Sex Trafficking: A Global Perspective

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Kimberly A. McCabe, Sabita Manian
Lexington Books, 2010 - Political Science - 188 pages
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Global estimates of human trafficking range from 600,000 to four million victims each year with the majority being victims of sex trafficking. This strikingly large range belies the difficulty in gathering, defining, and accountability of sex-trafficking data. Victims of sex trafficking may be forced into pornography, prostitution for the military or militia, spousal prostitution, and prostitution for the sex-tourism industry. In response to the problem of sex trafficking, many nations have either misunderstood the definition or failed to comprehend the magnitude that have occurs within their borders. The United Nations has defined "human trafficking" as "the recruitment, transfer, harboring or receipt of persons by threat or use of force." Similarly, the U.S. State Department's Trafficking Victims Protection Act 2000 describes severe forms of trafficking as: (a) sex trafficking in which a commercial sex act is induced by force, fraud, or coercion, or in which the person induced to perform such an act has not attained 18 years of age; or (b) the recruitment, harboring, transportation, provision, or obtaining of a person for labor or services, through the use of force, fraud, or coercion for the purpose of subjection to involuntary servitude, peonage, debt bondage, or slavery. In Sex Trafficking: A Global Perspective, sex trafficking is discussed in terms of its multiple purposes and its victims. The essays provide information to build upon the limited knowledge-base on the subject of sex trafficking and the legislative responses to human trafficking by the various highlighted countries. This collection is unique because it serves the needs of those studying human trafficking from a global perspective by targeting the issue within every geographic region, it provides a general profile of geographic regions in terms of demographic characteristics and political conditions that may support the growth of sex trafficking, and it is written on a basic information-supply-level to provide readers with a fo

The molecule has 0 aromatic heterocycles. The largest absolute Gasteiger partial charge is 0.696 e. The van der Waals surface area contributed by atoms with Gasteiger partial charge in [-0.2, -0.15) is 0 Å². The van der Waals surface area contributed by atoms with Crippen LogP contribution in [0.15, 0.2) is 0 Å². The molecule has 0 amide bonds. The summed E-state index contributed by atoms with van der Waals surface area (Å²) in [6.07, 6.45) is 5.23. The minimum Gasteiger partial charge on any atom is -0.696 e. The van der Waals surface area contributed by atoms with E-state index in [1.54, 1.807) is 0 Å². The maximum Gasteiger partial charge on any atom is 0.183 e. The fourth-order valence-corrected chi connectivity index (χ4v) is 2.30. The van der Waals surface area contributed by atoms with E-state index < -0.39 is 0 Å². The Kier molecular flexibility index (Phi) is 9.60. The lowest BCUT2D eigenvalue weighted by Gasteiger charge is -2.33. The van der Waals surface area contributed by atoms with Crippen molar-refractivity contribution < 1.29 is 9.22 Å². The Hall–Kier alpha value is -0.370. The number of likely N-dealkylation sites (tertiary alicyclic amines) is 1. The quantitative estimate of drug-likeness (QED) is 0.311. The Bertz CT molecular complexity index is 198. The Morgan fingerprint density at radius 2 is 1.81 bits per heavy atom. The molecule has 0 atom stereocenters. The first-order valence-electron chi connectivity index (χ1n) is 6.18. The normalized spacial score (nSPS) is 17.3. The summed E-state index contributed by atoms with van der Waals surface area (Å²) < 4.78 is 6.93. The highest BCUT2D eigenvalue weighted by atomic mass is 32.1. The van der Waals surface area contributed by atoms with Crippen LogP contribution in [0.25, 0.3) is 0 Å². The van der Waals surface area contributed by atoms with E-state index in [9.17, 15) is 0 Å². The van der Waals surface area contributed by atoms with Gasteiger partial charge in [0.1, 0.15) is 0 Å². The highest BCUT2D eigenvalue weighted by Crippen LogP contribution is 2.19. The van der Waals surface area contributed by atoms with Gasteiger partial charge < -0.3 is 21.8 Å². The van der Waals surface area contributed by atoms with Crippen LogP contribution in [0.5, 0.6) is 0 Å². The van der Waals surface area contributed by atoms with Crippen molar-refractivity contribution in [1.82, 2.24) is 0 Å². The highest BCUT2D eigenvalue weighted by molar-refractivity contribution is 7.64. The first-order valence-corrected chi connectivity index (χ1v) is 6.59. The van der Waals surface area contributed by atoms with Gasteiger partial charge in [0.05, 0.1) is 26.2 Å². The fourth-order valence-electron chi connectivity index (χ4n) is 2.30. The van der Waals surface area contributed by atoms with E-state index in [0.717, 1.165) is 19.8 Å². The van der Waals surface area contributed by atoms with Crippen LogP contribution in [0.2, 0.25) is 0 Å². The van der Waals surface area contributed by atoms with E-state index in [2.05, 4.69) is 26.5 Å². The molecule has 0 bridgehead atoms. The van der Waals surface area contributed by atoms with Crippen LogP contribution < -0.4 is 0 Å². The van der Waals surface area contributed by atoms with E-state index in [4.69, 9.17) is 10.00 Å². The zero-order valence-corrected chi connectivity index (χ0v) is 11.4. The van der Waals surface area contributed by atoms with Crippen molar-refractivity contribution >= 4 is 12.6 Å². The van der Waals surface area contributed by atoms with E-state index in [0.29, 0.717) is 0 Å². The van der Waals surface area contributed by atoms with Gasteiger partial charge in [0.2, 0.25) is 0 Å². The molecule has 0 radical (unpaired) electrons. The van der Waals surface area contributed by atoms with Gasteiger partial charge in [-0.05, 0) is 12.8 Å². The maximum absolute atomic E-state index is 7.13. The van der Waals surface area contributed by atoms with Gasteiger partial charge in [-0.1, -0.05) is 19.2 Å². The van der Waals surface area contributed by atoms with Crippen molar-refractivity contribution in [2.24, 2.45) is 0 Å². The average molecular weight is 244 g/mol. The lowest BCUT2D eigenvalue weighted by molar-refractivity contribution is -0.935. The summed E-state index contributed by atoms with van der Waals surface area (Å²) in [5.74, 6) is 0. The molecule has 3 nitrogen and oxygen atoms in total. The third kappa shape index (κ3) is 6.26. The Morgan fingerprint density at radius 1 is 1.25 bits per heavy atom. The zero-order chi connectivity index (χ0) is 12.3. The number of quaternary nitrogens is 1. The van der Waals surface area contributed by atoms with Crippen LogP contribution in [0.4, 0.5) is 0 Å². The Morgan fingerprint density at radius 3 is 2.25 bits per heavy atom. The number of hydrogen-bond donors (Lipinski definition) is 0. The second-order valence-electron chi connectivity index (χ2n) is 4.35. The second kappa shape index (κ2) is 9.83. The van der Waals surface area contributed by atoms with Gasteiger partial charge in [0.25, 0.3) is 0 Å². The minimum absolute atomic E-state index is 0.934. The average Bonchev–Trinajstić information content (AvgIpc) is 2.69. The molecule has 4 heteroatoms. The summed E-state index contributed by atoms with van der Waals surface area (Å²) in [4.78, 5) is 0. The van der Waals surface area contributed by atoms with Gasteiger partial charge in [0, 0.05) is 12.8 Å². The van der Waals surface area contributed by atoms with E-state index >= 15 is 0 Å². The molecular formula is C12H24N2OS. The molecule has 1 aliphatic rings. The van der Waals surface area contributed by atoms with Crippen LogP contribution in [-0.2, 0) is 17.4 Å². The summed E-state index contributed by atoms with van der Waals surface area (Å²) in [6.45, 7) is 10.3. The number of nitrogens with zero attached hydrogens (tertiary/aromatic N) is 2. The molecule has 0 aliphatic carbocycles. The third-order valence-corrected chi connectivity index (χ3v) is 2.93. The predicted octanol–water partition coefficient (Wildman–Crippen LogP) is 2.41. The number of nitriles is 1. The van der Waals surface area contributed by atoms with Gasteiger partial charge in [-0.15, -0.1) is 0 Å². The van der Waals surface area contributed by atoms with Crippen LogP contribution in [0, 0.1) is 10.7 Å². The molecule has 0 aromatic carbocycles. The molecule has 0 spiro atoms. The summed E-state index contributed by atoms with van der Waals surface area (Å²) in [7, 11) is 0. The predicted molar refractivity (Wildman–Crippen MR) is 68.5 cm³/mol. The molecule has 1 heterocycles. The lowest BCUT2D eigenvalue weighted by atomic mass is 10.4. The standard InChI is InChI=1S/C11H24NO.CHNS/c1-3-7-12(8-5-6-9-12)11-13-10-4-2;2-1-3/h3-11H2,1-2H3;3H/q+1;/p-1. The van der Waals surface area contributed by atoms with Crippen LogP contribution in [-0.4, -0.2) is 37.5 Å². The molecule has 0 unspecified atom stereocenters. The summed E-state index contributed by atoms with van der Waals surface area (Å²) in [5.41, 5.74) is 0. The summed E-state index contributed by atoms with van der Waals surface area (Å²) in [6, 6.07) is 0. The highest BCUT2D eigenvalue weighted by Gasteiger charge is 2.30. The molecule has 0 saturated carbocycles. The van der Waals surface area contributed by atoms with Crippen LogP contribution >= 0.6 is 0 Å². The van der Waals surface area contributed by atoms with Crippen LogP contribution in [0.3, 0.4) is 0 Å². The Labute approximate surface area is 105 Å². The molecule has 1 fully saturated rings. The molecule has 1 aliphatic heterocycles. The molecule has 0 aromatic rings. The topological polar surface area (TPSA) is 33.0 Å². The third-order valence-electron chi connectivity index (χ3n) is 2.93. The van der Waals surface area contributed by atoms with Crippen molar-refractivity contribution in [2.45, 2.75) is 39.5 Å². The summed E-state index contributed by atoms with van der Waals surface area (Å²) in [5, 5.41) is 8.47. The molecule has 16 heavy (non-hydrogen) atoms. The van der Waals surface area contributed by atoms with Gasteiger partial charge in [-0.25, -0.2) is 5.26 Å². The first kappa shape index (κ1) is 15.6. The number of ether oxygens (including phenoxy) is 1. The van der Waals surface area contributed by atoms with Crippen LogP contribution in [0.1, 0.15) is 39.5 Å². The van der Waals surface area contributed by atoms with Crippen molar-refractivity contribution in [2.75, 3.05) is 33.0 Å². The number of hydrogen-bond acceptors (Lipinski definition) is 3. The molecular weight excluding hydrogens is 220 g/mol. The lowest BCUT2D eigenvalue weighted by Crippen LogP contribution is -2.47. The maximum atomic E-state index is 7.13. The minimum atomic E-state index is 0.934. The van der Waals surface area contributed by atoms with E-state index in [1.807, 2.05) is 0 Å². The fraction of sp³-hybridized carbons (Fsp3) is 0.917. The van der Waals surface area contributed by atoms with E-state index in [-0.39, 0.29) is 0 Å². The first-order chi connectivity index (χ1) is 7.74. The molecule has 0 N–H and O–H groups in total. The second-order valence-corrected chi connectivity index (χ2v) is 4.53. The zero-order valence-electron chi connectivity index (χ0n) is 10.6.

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About the author (2010)

Kimberly A. McCabe is dean of the School of Humanities & Social Sciences and professor of criminology at Lynchburg College. Sabita Manian is professor of international relations at Lynchburg College.

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